This article first appeared in the 16 November 2017 issue of the New Statesman, The plot to stop Brexit

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Planting trees below Turkish bombs in Syria

Under assualt from all sides, the Kurds and their international helpers are trying to “Make Rojava Green Again”.

Turkey’s recent, bloody invasion of Rojava is codenamed “Operation Olive Branch”. It’s a cruel misnomer, and not only because scores of civilians have died in Turkey’s relentless and indiscriminate shelling of the progressive, Kurdish-led autonomous region

Afrin is the isolated western enclave of Rojava  that's currently under assault from Turkish artillery, jets, tanks and Turkish-backed jihadist militias. It’s famed for its four million olive trees – just as the larger eastern province of al-Jazira is “the breadbasket of Syria”, famed for its wheat.

But images of rolling olive groves and wheat blooming in the rich basin of the Euphrates river belie a history of wealth extraction and impoverishment under the Assad regime. Colonial-style oil and wheat monocultures, Turkish control of water supplies and five years of war have starved the earth. 

Kurdish-led ecological committees and like-minded international activists are working to Make Rojava Green Again”, in the words of a new internationally-focused campaign to plant tens of thousands of trees, and work with local farmers to build co-operative ecological structures.

Talk of tree nurseries seems incongruous in a warzone. But the land tells the story of the Kurds’ long repression – and the immense political and cultural challenges they face as they attempt to build a democratic, federalist alternative from the ashes of Syria.

“The attacks from the Turkish state are directly against the idea of an ecological, democratic society based on gender equality,” international volunteer Stefan tells the New Statesman over an encrypted phoneline. “Stopping this project means stopping the fight for a different society.”


Kurds are one of the largest ethnic minorities worldwide without a state of their own, instead largely inhabiting portions of Turkey, Iran, Syria and Iraq. Their language and culture has long been violently repressed – Kurdish-language education was banned in Syria until the outbreak of civil war, for example. In popular adage, they have “no friends but the mountains”.

The Assad regime used agriculture to wring Kurdish land dry, and keep its farming inhabitants reliant on state support. “Under the Syrian regime it was more or less forbidden to plant trees,” says Ciya, a member of the self-administration’s ecological committee in al-Jazira. “The regime wanted us to grow wheat.” Kurds say the regime enforced deforestation even in the streets of cities like Kobane, as a method of subjugation.

Wheat monoculture. Photo: Internationalist Commune.

Monocultures put the population at perpetual risk of famine, and necessitate large amounts of chemical fertilisers and pesticides to keep the soil artificially alive – a short-term solution with ruinous results. A drought in 2007-2008 hit half-a-dozen neighbouring countries, but only in Syria did it become a full-blown humanitarian crisis.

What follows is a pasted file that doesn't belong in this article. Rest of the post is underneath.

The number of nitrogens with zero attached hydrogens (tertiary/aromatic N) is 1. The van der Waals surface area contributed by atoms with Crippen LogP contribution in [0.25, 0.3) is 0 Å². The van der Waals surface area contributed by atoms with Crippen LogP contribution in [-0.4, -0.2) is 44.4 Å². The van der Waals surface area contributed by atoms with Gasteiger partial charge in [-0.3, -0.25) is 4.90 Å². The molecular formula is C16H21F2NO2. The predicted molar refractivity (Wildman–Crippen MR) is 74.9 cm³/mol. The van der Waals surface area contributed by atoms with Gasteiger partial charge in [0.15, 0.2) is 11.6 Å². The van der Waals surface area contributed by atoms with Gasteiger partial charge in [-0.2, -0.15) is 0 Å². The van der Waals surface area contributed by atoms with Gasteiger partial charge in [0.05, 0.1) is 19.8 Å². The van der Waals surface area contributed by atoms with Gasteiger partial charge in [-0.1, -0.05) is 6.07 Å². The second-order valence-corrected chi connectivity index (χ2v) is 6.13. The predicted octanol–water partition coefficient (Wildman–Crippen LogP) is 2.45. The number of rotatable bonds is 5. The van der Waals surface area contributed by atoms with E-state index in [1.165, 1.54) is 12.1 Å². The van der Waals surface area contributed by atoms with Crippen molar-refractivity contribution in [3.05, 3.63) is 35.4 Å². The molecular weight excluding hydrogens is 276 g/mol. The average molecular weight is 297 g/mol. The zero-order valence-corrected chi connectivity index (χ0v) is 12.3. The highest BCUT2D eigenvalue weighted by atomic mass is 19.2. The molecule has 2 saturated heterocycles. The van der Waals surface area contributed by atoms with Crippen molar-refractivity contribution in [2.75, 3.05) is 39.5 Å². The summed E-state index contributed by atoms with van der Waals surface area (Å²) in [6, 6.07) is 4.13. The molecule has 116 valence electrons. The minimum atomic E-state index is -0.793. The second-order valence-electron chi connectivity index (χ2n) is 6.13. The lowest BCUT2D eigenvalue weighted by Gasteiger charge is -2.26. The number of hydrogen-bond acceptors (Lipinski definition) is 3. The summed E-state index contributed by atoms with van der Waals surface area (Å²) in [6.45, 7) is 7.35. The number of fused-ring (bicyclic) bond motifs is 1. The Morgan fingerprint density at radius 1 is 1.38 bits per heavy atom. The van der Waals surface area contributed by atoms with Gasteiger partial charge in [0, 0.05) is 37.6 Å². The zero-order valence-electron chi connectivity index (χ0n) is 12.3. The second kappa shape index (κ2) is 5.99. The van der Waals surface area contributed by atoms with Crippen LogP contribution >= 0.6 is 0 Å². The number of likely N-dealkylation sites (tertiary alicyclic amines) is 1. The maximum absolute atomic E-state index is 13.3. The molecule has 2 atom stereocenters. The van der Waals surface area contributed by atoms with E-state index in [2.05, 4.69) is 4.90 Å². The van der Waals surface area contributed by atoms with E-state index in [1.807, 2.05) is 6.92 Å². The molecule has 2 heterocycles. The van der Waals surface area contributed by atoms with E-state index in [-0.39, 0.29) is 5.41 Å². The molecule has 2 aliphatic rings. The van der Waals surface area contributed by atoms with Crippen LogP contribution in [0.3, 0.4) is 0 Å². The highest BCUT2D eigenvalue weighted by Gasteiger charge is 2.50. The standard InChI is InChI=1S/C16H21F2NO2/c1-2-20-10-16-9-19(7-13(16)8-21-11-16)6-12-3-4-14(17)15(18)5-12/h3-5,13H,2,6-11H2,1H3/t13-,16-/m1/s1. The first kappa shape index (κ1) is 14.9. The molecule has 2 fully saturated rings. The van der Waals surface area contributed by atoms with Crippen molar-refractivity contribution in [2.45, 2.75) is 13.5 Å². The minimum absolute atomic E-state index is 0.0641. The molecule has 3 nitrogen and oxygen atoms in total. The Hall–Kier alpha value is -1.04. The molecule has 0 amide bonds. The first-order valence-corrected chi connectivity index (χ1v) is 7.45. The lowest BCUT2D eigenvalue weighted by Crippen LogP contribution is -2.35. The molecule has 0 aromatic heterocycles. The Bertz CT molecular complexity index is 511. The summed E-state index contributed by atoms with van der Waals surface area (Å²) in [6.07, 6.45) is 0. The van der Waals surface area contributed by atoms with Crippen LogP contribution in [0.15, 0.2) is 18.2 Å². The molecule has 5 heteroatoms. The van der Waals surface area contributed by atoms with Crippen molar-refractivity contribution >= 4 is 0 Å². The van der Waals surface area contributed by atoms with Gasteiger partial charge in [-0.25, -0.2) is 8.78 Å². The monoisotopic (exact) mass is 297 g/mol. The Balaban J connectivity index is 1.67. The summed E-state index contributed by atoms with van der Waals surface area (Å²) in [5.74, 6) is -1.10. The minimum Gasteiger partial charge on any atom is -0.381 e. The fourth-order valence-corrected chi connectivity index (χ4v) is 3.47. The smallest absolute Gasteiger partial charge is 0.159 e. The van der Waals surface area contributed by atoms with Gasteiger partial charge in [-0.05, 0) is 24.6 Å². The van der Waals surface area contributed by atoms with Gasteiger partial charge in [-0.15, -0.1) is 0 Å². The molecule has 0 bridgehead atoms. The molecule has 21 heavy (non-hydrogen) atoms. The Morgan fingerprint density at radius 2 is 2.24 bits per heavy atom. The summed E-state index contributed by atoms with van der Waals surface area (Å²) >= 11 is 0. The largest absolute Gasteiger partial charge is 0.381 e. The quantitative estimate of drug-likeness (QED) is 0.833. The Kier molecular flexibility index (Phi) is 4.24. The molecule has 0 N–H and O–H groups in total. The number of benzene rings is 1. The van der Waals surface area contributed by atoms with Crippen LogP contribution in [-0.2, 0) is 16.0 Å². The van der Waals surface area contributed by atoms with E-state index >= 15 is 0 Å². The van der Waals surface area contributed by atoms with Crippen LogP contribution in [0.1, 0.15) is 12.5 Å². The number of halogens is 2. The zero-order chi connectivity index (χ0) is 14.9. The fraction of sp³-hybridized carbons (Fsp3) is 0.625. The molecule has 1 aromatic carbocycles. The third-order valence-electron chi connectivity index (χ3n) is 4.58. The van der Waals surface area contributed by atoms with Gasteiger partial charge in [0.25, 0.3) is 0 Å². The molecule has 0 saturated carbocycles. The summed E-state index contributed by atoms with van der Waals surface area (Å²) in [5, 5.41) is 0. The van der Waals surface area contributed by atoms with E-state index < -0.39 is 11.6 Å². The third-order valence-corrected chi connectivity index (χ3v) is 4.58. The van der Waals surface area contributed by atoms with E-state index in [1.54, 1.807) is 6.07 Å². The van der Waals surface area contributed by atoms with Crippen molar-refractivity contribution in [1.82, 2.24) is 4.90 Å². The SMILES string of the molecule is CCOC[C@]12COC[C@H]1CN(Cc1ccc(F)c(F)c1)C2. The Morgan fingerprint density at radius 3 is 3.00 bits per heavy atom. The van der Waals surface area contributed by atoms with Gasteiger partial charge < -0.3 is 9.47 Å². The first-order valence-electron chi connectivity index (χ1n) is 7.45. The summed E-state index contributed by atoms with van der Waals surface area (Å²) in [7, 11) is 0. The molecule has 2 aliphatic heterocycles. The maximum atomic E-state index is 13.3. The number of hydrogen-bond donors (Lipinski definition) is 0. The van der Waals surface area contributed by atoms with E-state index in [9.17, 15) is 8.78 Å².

Kurdish regions of northern Syria were kept dependent on Damascus for other vital necessities, and Kurdish people forced to travel into metropoles to find work.  “Under the Assad regime, the people were really disconnected from their land,” Stefan says.


Alone on an island prison with a thousand guards for company following his 1999 capture, the venerated leader of Turkish militia group the Kurdistan Workers’ Party (PKK) Abdullah Öcalan modified his belief in a violent Marxist-Leninist revolutionary vanguard.

Instead, he developed a libertarian ideology of “democratic confederalism”. He calls for a “soft” revolution expanding through the state, with people joining local committees and co-operatives until this "flexible, multi-cultural, anti-monopolistic, and consensus-oriented” structure becomes the system of government.

When Assad started pulling forces out of Kurdish-majority regions in 2012, the PKK’s Syrian avatar (the PYD) took control of swathes of the countryside. The region is now formally known as the “Democratic Federation of Northern Syria”, and informally as Rojava – or “West” in Kurdish.

Perversely, ISIS’ arrival in the area – and their famous defeat by Kurdish-led militias in Kobane – gave Rojava the name on the world stage and the limited military support from the United States it needed to survive. The Kurdish PYG and PYJ militias were lionised for defeating ISIS, even as their intimate allies the PKK continue to be listed as a terror group by the UK, EU and USA.

You’ll have seen orientalising clickbait about “the women fighting ISIS”, but feminism is one of three key tenets of democratic confederalism, along with the grassroots democratisation of government and ecological principles.

British leftists who’ve returned from Rojava say the “woman’s revolution” is the most visible and successful element.  All-female militias aside, each of the thousands of local committees must have 50 per cent female representation – a principle extending to the highest offices of government. (Meanwhile, committees working on domestic issues must have a minimum 40per cent male representation, so men don’t slack off from addressing “womanly” subjects like childcare).

In a historically highly-conservative region, newly-legalised divorces have skyrocketed, while a “woman’s house” on every street provides a safe space as women engage in new educational and co-operative programmes.